When it came time for bottling, I made a solution of 1 cup of water and 5 ounces of dextrose. I brought it to a quick boil, then added it to my bottling bucket.
Make sure you use cacoa nibs and not cocoa powder. I made exactly one brew with cocoa powder, and it had a super bitter taste that tasted like the powder itself. If you don’t know what I mean, go take a taste of the powder and see what I mean. It’s awful, and not exactly the taste you’re looking to add into your brew.
Overall, I undershot my efficiency each time I brewed this. This ended up with a little less than 4 gallons to bottle, which is 42 twelve ounce bottles. I am fine with this, as it is more of a brew to break out for special occasions as opposed to one that you want to have multiple of.
I let the bottles condition in my basement for 2 weeks before trying my first one. It was really close to what I remember Stone’s version tasting like a year earlier, so I was happy about that. The changes I noted above (less peppers, less lactose, more coffee) really made a difference in fine-tuning this recipe.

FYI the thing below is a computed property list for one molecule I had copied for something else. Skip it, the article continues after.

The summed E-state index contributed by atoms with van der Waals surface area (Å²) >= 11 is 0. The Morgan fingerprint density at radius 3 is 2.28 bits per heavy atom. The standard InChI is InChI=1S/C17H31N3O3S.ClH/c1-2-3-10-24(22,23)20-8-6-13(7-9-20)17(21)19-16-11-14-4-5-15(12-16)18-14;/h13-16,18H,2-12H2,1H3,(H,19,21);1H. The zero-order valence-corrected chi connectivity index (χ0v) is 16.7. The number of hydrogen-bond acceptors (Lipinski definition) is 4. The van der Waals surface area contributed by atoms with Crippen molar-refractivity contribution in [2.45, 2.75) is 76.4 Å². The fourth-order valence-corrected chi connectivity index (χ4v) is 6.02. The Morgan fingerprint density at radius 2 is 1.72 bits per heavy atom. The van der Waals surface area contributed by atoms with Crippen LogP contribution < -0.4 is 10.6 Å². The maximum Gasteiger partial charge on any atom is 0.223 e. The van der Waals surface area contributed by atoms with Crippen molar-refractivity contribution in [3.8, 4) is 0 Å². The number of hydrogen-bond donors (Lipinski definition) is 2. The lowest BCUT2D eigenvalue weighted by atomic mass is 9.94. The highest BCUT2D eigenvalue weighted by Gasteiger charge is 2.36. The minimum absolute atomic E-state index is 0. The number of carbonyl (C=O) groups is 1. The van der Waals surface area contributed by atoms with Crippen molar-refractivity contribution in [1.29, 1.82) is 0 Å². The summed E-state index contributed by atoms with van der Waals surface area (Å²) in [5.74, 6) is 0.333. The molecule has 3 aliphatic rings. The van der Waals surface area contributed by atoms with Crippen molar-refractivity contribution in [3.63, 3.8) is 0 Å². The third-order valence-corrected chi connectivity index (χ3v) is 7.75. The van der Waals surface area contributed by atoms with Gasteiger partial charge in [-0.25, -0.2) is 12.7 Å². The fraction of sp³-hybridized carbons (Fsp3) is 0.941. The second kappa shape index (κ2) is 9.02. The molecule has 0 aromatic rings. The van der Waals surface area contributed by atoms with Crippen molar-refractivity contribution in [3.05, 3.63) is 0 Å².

Update 12/23/2020: I just got another can of Stone’s version, and I actually liked mine better. Stone’s definitely had more cinnamon, but not an overpowering amount. Mine was slightly sweeter as well. However, overall it these two were very similar beers.
This is a beer that you want to let mature – the longer, the better. I am very happy with the taste 2 weeks in, but I’m more excited to taste it as the months roll on. I am hoping these flavors should mellow out and meld into something much more complex.